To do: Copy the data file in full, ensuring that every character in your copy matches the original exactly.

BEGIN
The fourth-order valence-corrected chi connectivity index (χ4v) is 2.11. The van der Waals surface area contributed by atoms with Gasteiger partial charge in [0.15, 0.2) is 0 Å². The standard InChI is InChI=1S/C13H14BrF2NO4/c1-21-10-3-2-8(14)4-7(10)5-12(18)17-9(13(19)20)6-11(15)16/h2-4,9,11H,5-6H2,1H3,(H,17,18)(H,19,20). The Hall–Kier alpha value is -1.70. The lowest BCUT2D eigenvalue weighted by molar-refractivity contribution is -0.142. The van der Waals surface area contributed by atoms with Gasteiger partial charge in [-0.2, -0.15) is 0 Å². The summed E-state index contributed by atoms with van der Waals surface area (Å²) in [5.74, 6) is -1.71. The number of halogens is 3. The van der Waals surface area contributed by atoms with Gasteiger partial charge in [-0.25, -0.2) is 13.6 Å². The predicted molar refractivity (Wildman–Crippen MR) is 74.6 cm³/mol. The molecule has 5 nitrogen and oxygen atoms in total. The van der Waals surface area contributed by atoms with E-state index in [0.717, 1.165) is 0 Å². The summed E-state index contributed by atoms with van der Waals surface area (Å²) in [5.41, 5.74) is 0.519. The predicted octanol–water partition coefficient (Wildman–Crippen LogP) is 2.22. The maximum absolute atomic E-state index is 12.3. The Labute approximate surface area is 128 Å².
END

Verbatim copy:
The fourth-order valence-corrected chi connectivity index (χ4v) is 2.11. The van der Waals surface area contributed by atoms with Gasteiger partial charge in [0.15, 0.2) is 0 Å². The standard InChI is InChI=1S/C13H14BrF2NO4/c1-21-10-3-2-8(14)4-7(10)5-12(18)17-9(13(19)20)6-11(15)16/h2-4,9,11H,5-6H2,1H3,(H,17,18)(H,19,20). The Hall–Kier alpha value is -1.70. The lowest BCUT2D eigenvalue weighted by molar-refractivity contribution is -0.142. The van der Waals surface area contributed by atoms with Gasteiger partial charge in [-0.2, -0.15) is 0 Å². The summed E-state index contributed by atoms with van der Waals surface area (Å²) in [5.74, 6) is -1.71. The number of halogens is 3. The van der Waals surface area contributed by atoms with Gasteiger partial charge in [-0.25, -0.2) is 13.6 Å². The predicted molar refractivity (Wildman–Crippen MR) is 74.6 cm³/mol. The molecule has 5 nitrogen and oxygen atoms in total. The van der Waals surface area contributed by atoms with E-state index in [0.717, 1.165) is 0 Å². The summed E-state index contributed by atoms with van der Waals surface area (Å²) in [5.41, 5.74) is 0.519. The predicted octanol–water partition coefficient (Wildman–Crippen LogP) is 2.22. The maximum absolute atomic E-state index is 12.3. The Labute approximate surface area is 128 Å².